Senior government officials expect to issue Priti Patel with a warning over allegations that she bullied civil servants, but say he will not dismiss the home secretary from the cabinet.

Ms Patel has been under investigation for nine months over her conduct at the Home Office and other departments. The inquiry was prompted by the resignation of Philip Rutnam, the former head of the Home Office, over what he described as a “vicious and orchestrated campaign” against him. Ms Patel denies all allegations of bullying.

The investigation has been completed for several months, according to Cabinet Office insiders, but the prime minister has yet to adjudicate on its contents. However, he intends to conclude the investigation “imminently”, according to individuals with knowledge of the situation.

The Cabinet Office said: “The process is ongoing and the prime minister will make any decision on the matter public once the process has concluded.” Downing Street declined to comment.

Several Whitehall officials told the Financial Times that Mr Johnson was intending to “fudge” the outcome of the report, which contains “robust criticisms” of Ms Patel’s behaviour. Instead of a dismissal from the cabinet, one government insider said the home secretary is expected to be issued with a “written warning” along with a request for an apology. 

All cabinet ministers are governed by the ministerial code, which states that “harassing, bullying or other inappropriate or discriminating behaviour wherever it takes place is not consistent with the ministerial code and will not be tolerated”. The prime minister is the arbiter of the code and will decide whether it has been broken.

Mr Johnson has been urged by Helen MacNamara, the civil service’s head of ethics, and Alex Allan, Whitehall’s independent adviser on ministerial standards, to release the report before Christmas. Both officials are said to be “unhappy” at the state of the investigation.

Mark Sedwill, the former head of the civil service, confirmed on Tuesday that the report was in Mr Johnson’s hands. “It’s a decision in the end for the PM, whether he publishes anything,” he told a parliamentary select committee.

Allies of Ms Patel insisted there was “not one single incident” of bullying cited by the investigation and it contained “general gripes” about her management style. “Legally it’s up to the PM on what he wants to do with the report, he’s under no pressure to release it. Nothing has changed,” one of them said.

Another said some of the officials who have made complaints have accepted that claims they made about Ms Patel were inappropriate.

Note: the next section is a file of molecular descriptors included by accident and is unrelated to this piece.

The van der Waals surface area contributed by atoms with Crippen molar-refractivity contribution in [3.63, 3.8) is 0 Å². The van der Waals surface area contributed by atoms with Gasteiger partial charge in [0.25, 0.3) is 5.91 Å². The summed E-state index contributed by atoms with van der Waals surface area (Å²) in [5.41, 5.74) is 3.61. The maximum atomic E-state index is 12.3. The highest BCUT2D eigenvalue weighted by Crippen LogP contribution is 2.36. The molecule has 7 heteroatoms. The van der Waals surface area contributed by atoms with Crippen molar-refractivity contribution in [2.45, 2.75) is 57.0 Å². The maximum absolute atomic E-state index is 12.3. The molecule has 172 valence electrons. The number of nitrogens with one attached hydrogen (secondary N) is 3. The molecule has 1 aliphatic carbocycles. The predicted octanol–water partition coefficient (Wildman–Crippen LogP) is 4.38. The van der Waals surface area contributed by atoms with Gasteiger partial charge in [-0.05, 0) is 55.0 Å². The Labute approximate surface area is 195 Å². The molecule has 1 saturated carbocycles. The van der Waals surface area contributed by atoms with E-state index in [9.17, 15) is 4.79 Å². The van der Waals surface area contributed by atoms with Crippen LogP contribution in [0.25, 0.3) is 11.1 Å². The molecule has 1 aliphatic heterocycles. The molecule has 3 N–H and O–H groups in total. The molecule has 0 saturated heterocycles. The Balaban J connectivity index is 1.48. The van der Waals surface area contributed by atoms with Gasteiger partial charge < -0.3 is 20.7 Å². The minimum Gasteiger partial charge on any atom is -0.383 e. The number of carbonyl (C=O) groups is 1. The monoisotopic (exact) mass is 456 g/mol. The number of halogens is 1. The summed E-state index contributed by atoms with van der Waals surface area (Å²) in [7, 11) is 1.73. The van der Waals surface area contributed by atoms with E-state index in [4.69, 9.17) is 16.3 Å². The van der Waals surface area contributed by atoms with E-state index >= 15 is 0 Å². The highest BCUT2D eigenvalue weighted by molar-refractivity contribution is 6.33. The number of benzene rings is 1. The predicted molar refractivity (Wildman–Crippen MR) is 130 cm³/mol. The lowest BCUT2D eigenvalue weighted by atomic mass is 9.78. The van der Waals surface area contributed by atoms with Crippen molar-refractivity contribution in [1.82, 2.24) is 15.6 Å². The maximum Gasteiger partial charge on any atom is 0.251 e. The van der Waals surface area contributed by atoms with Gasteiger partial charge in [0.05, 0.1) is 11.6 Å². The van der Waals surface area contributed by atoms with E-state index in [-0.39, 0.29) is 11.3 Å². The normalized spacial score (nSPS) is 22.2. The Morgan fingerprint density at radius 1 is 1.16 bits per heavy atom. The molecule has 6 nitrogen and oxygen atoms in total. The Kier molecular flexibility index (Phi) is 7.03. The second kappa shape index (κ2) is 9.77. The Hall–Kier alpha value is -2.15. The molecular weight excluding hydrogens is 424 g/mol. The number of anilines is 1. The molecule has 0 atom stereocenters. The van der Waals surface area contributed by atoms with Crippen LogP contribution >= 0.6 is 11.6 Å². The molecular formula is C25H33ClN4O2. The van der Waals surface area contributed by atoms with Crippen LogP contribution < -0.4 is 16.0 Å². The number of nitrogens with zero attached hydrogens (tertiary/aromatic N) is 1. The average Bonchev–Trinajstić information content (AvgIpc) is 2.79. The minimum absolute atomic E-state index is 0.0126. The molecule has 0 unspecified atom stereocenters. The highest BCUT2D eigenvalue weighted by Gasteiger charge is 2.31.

Dave Penman, head of the FDA union, which represents senior civil servants, said: “Thousands of civil servants who support ministers every day are waiting to see whether he [Mr Johnson ] will honour the commitments he gave when he took up office, or whether difficult party political considerations will outweigh his obligations as prime minister.”

If Ms Patel is not sacked following the inquiry, senior Conservative party figures suggested she might be moved to a different department in a new year reshuffle as Mr Johnson is “increasingly unhappy” with her management of the Home Office.

“Her inability to control immigrants across the channel whilst constantly talking the problem up and never doing a deal with the French to arrest the flow has also annoyed the PM,” one well-placed Tory said.

But other Conservatives rejected this claim. “There is no one as robust on this matter as Priti. If senior Tories think someone else can be tougher, then they’re deluded,” the party official said.

One mooted future role for Ms Patel is party chairman. But allies of Mr Johnson have previously said his instinct is to “stick with Prit [as home secretary] if she can sort the [migrant crossing] issue.”

Resolving the investigation into Ms Patel is part of an effort to reset relations with the civil service following the departure of Dominic Cummings, Mr Johnson’s chief adviser who pledged that a “hard rain” would fall on Whitehall.

His exit has been greeted with “relief” among civil servants, with one senior mandarin describing a feeling of “liberation” following the changes in Downing Street.

“There’s no change in the policy agenda, the foot will be kept on the pedal but there may be a little more time to consider things,” one official said.

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